While visiting Scandinavia, Wisconsin--our local businesses welcome you for lunch and more Christmas shopping on Main Street: Sliced (pizza), ScandiHus, Trout Bum Bakery, Country Chic Boutqiue, and Adeline's Antiques.  

Saturday, September 7, 2019

Windfall, queen size quilt


Windfall quilt, 92 x 104

Cut 100, squares of dark gray background fabric, (10" squares).  



Cut 200+ colorful 4" squares for the corners.  




Place 4" squares, one at each corner, draw one diagonal line from corner to the opposite corner (like cutting a grilled cheese sandwich).  Stitch on this center line.

I drew a second line, a distance of  1/4".  Stitch on the line.  The second line is optional, and when stitched and cut away, it makes half square triangles for another project.  I'll explain this option later.

When I stitch quilt pieces I reduce the stitch length to 1.8  (stronger seam).  




Cut between lines to separate.  Next step is pressing.


The half square triangles are the corner discards from the quilt blocks.  I'll use the half square triangles on another project (probably to decorate purses I make).

Tip:
I prefer to use spray starch to press seams.  Not all fabrics are created equal.  Some fabrics are nice and firm, where as other fabrics are limp like noodles.  Give those noodles some starch and you'll be happy when it comes to sewing/assembling rows.  Crisp fabric = accuracy.


Above photo: I pay attention to the first 3 or 4 rows, making sure to select colorful corners are random and not duplicated.  

What I'm showing you in this photo is: using the belly bar on my long arm quilting frame to pin and display 4 completed rows.  Once I am happy with the variety of colors, I repeat same color selections for rows 5,6,7,8,9,10.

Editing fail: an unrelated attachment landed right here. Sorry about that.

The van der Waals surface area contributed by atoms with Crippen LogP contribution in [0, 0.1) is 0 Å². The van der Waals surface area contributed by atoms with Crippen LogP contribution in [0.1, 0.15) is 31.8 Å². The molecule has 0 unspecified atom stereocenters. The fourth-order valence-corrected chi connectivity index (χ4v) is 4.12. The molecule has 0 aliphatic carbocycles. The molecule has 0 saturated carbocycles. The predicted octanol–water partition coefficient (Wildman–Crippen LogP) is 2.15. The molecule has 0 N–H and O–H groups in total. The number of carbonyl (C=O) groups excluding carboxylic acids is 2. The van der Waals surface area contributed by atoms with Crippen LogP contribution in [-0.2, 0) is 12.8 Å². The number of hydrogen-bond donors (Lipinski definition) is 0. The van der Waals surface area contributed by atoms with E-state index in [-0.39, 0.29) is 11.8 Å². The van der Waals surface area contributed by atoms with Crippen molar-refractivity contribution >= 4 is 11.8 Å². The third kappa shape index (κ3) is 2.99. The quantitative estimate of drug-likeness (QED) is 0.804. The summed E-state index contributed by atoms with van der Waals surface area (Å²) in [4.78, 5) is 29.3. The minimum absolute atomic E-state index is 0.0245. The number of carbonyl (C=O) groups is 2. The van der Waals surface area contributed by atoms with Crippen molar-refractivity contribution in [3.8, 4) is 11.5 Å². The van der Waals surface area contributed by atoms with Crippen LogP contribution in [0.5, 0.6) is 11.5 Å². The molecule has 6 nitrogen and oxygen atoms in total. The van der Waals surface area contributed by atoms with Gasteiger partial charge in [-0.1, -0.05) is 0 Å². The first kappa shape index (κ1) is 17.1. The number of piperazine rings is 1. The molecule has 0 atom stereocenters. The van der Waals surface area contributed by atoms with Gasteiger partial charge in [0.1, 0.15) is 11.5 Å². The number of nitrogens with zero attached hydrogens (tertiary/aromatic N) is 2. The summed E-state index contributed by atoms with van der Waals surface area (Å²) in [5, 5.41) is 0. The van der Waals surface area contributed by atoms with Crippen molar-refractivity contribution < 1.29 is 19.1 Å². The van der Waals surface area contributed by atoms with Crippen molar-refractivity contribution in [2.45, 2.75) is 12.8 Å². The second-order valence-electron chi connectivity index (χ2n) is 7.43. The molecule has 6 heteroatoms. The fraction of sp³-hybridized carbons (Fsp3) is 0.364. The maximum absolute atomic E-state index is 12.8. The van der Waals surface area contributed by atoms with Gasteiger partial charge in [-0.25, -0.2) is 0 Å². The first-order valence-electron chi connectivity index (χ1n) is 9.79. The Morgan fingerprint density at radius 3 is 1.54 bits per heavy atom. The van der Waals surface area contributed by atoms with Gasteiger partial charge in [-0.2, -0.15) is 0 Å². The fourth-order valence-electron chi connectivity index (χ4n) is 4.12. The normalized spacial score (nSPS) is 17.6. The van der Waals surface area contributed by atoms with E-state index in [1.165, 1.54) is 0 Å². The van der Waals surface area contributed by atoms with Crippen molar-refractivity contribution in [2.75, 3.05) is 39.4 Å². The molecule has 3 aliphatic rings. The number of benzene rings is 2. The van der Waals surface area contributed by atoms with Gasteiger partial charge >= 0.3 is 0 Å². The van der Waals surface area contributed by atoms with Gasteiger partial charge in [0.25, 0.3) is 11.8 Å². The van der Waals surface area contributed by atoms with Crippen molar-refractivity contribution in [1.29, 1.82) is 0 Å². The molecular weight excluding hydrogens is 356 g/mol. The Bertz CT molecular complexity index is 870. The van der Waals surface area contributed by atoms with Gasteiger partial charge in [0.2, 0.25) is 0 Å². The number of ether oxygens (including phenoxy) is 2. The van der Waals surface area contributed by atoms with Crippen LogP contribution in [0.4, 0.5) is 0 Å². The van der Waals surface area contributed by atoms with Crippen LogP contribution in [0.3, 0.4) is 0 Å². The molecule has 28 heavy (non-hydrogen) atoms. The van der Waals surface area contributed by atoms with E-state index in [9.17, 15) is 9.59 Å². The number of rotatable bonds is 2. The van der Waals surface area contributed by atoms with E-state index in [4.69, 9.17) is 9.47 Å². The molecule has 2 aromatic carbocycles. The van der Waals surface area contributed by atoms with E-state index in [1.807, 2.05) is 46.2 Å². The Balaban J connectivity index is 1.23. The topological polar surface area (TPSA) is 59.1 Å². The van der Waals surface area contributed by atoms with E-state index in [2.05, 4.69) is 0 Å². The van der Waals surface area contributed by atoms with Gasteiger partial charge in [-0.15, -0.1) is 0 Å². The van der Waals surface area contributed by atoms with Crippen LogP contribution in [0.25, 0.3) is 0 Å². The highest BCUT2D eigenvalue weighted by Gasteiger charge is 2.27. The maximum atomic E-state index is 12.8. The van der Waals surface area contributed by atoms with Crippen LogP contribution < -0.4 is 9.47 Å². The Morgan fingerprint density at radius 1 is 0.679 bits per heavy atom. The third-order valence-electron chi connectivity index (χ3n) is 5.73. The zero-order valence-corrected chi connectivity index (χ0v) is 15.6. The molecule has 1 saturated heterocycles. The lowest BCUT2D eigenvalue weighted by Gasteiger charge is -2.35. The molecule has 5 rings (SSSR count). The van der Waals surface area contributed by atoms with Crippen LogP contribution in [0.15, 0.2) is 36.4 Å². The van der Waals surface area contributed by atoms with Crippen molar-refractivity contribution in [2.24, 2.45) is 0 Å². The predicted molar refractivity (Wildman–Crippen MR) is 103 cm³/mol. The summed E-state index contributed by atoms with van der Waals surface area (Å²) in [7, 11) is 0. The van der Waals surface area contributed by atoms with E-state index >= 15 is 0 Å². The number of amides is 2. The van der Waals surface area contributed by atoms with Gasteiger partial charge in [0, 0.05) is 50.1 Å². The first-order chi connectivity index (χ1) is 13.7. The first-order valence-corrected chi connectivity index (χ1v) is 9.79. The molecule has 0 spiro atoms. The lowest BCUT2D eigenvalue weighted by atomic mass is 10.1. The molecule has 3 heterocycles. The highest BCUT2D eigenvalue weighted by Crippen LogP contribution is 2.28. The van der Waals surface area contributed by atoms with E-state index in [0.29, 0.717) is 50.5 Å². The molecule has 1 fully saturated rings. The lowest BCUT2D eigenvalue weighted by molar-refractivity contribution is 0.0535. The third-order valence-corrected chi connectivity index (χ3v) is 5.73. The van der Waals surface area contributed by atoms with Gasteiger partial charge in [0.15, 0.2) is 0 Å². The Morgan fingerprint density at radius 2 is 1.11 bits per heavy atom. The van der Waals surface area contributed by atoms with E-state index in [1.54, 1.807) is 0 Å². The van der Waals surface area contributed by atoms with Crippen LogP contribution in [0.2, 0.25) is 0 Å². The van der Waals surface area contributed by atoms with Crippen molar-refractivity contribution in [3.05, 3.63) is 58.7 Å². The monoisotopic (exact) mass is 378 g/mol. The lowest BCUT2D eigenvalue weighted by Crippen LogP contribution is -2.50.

Once the quilt top is pieced, I select the main fabric (ivory with black print) for the quilt back, and add art panels.  

The art panels add width to the backing, to reach a width of 100".  And, they are a personal signature I offer on all my queen size quilts.  




I used a taupe thread that blends nicely with the backing and the pieced top.  It is important not to match thread perfectly.  I chose taupe so I can see where I am free style long arm quilting.  The pattern is guided by me, (not by computer).  It is my design I call Floral Feather with a Swirl.


Top, left to right is the take up bar, and you can see the quilt backing with art panels as I roll the quilt forward to finish quilting.




After the long arm quilting is finished, I cut it loose from the frame, and take it to my layout table to trim away the excess batting and backing fabric.  

I cut 400+ inches of  2.5" wide fabric strips to make the binding for the quilt.  Folding and pressing the binding lengthwise, and sewing the binding around the perimeter of the quilt.  It takes me about one hour to prep the binding, and 20 minutes to sewing it around the perimeter.  

Tip:  I sew the binding on slowly, advancing only 4 inches at a time.  

Because the quilt is one great big bulky thing 92" x 104", every 4 inches of sewing I stop, adjust fabric, to make sure it is sewn straight.  My goal is to be accurate.  After all this work, I'm not in a hurry to mess up.


Sew 4 inches, adjust fabric.  Sew 4 inches, adjust fabric . . . 



I worked on this quilt 16 hours yesterday (from long arm quilting, to squaring, to adding binding took 12 hours.  The remaining 4 hours (evening) I sat with the quilt on my lap and legs, feet up on a foot rest, turning and hand stitching the binding on the back of the quilt.  

I back stitch every stitch, and every sixth stitch I tie a knot.  Six stitches = 1-1/4" travel.  It is my guarantee the binding will never come loose for any reason, except having it chewed off by your dog.   

Oh dear, don't laugh too hard.  My little Buddy punished the center of three quilts, and he is death on quilt bindings. 


Buddy on the left.  And his friend Sammy, right.

Just a note:

I am hosting

Christmas Craft Sale
at my Victorian home
Sat and Sun -  December 7 and 8 - 10a until 5p

Handcrafted Items for sale:  Quilts and Decorated Wool Purses by me-Linda, Chocolate Candies, and Loomed Rugs by Jerry, Jams, Jellies, Salsas by Debbie,  Silver and Gemstone Jewelry by Patti, Christmas Ornaments and Bakery by Lorene, Aprons and other sewn items by Karen.  Lovely Teas, Balsamic Vinager, and Infused Oil by Deversi-tee.

Tour the Victorian
Snacks and Samples
Plenty of Parking